One of the New York Times’ political bloggers has posted about a new study looking at how globalization, innovation, and social welfare are related. In particular, the study claims to find that global economic growth would slow down if the United States were to adopt a Scandinavian-style welfare state due to it’s role as the leading technological innovator. I don’t have much of an economics background, so I don’t feel qualified to say much directly about the paper. The NYT blog post points out that other economists disagree with this analysis. What struck me most, though, was that Thomas Edsall, the journalist who blogged about the article, said he couldn’t comment on the article. I can understand that, as he also lacks an economics backgrounds. But I’m a bit peeved at his explanation for this, since his reponse is basically “ain’t nobody got time for that”. He says
Here is Acemoglu, Robinson and Verdier’s first assumption:
and here is their subsequent thought:
Okay, you might think, he’s just making a joke that’s the paper is complicated to an outsider. While the paper (and virtually all technical literature) is confusing to people outside the targeted field, it seems important to point out Acemoglu et al actually say the theoretical framework they develop in the first paper is what brings them to their result. My understanding is that their work is less econometric and based on empirical statistics and more theoretical. I’m not bashing on theoretical economics, it has a place, but like all theories, it will need to be compared to available data. Assumptions are incredibly important in theoretical work. If the assumptions underlying a theory don’t hold for a certain system, then the theory will be less helpful in describing it, like why we can’t use Newton’s laws to describe systems near the speed of light because his assumptions on fixed space and time break down.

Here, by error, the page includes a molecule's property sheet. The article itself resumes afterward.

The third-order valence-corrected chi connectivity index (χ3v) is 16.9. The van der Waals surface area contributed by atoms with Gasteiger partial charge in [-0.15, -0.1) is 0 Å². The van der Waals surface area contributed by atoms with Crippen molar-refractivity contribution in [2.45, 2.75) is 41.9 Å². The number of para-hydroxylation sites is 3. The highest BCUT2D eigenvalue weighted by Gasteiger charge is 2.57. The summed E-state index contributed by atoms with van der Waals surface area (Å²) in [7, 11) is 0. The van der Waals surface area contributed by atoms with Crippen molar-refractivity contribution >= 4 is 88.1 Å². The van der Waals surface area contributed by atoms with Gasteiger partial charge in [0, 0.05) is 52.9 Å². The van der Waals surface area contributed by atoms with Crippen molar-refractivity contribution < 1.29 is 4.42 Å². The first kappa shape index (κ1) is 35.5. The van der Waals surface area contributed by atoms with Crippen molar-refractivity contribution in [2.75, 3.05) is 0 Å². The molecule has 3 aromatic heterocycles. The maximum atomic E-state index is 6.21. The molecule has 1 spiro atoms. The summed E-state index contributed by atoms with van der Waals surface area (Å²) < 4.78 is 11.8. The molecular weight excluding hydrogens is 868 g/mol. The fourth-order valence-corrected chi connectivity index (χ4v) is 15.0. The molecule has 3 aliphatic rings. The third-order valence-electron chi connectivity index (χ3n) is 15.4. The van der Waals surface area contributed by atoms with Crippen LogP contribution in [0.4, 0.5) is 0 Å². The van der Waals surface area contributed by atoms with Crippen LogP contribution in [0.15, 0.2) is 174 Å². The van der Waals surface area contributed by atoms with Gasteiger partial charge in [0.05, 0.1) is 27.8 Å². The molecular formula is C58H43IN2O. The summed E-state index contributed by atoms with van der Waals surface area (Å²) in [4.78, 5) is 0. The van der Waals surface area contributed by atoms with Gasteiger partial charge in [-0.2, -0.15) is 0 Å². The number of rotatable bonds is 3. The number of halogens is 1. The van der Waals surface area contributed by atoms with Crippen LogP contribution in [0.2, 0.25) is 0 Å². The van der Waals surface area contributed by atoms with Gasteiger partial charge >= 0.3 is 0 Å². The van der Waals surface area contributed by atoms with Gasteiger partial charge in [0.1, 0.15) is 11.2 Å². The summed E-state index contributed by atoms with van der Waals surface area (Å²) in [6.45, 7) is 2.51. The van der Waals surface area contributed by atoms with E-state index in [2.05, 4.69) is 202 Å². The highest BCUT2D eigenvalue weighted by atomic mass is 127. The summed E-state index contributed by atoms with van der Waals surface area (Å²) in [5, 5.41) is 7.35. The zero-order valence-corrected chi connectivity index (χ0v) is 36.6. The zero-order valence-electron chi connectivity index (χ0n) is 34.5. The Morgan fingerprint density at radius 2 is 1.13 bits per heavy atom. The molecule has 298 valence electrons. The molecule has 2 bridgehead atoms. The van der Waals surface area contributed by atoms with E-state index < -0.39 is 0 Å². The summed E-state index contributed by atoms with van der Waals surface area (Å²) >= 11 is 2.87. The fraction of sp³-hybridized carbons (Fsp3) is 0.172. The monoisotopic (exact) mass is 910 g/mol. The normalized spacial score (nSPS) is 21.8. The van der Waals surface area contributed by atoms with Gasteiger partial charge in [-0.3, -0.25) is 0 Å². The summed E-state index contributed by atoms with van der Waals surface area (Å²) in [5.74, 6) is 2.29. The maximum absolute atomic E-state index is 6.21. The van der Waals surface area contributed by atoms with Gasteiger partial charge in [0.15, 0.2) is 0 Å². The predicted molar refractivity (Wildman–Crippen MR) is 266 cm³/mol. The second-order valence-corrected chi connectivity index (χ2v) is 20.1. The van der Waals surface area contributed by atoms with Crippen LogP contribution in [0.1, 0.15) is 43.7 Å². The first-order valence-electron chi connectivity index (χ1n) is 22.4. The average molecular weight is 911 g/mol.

For Edsall to just basically say “OMG math” and not bother to explain the assumptions seems like negligent journalism. Of course, he doesn’t need to explain it himself, but when you work for the fricking NEW YORK TIMES maybe you should query more than one economist about opposing thoughts on potentially controversial results. It’s not like the Grey Lady doesn’t still have a lot of clout in policy and academic circles. And I also feels like he grossly misrepresents the context of the assumption. There is actually a paragraph or so of description for each of these equations that defines the variables, and about three pages of explanation and some more mathematical development between the first equation and the second equation.
As someone who has read textbook chapters where there has been nearly more room devoted to mathematical formula than text and has seen pages where Greek letters and English words are in nearly equal abundance, I’m not freaked out by the appearance of a large equation. Having bothered to actually read the text accompanying the equations, I can already see some assumptions that might be relevant in applying this, like what seems to be little accounting for population growth or the United States’ intentional recruitment of high-skill immigrants. It assumes that technology used in the economy is owned by a monopolist, which also seems like a potential limitation to applying the framework.
The paper actually uses a decent amount of calculus. But an understanding of algebra would get you pretty far in the paper. And more exposure to math would perhaps prevent Edsall’s “deer in the headlights” freeze on seeing an equation.